Native-Owned Farmers Markets
It’s National Farmers Market Week August 5 -11 and tribes and tribal producers are no strangers to the farm-to-table movement with tribal farmers markets established throughout Indian Country.
On the White Mountain Apache Reservation in the high mountain desert of eastern Arizona, Ndée Bikíyaa, which translates to the Peoples’ Farm in Apache, sells onions, garlic and other select tribally-grown produce at a farmers market they set up at the local grocery store parking lot the first and third Fridays of the month.
“We sell in the parking lot hoping to catch people with our local, high-quality fruits and vegetables before they go into the grocery store,” said Clayton Harvey, farm manager and tribal member. “We are really committed to serving our community.”
Though the farm has been hit a bit by the drought this year, like many producers across the country, Harvey says he’s looking forward to offering a larger variety of produce at the Apache Harvest Festival hosted by the farm on August 31.
The festival, now in its sixth year, features traditional Apache foods and new twists on preparation, such as acorn stew and corn mush made with frozen berries and agave syrup to sweeten the drink and add flavor instead of using deer or cow lining.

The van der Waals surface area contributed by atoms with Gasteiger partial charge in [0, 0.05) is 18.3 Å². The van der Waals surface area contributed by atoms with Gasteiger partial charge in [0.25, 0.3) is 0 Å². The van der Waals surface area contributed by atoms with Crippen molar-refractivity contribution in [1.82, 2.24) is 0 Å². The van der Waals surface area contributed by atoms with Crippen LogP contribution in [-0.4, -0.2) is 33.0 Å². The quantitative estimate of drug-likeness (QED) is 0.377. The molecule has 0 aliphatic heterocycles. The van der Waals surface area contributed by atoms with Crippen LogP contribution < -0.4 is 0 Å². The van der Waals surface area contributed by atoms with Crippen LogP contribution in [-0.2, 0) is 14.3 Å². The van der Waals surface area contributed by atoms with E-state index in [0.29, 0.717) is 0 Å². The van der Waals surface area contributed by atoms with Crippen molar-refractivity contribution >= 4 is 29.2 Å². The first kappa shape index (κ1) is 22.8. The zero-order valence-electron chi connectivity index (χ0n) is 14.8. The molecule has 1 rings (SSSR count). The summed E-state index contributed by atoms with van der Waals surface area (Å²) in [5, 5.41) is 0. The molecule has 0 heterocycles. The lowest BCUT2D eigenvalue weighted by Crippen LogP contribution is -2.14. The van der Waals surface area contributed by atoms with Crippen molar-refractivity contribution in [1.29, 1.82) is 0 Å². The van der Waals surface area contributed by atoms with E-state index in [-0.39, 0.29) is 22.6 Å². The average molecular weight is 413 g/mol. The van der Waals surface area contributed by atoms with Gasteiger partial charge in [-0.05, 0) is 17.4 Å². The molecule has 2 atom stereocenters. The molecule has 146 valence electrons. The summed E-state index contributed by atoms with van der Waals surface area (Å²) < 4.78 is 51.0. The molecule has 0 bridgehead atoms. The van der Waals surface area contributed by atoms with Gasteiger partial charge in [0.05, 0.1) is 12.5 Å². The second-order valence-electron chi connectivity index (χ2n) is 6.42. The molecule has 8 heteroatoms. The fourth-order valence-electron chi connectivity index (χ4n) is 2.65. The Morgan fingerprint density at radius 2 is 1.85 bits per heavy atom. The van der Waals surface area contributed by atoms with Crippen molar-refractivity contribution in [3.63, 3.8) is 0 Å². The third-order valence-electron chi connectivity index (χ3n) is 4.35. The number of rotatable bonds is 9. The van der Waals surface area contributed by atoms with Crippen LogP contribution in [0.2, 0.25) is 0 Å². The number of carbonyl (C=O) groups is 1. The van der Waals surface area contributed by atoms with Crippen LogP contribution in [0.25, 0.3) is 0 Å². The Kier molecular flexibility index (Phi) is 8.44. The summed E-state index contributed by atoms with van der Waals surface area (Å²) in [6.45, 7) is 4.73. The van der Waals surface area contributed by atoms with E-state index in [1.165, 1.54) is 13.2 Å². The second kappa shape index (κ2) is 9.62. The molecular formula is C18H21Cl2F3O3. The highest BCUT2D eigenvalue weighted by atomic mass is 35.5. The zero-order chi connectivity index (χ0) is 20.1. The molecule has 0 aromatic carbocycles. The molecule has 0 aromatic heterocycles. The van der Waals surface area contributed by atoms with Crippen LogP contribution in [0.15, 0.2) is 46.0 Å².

The Ndée Bikíyaa Farmer’s Market is located in the Basha’s parking lot in Whiteriver, Arizona, and runs from 10 a.m. to about 1 p.m. from June to mid-September or October, depending on the first frost.
More information also can be seen on the farm’s Facebook page at www.facebook.com/ndeebikiyaathepeoplesfarm.
Other tribal farmers markets:
Oneida Farmer’s Market in Wisconsin
The Oneida Nation of Wisconsin’s market, located about 6 miles west of Green Bay, starts June 21 and is open every Thursday until October 4.
Choctaw Fresh Produce in Mississippi
The Mississippi Band of Choctaw Indians operates the Choctaw Farmers’ Market off Highway 16 West in the Pearl River Community from June through October.
Native Farmer’s Market in Michigan:
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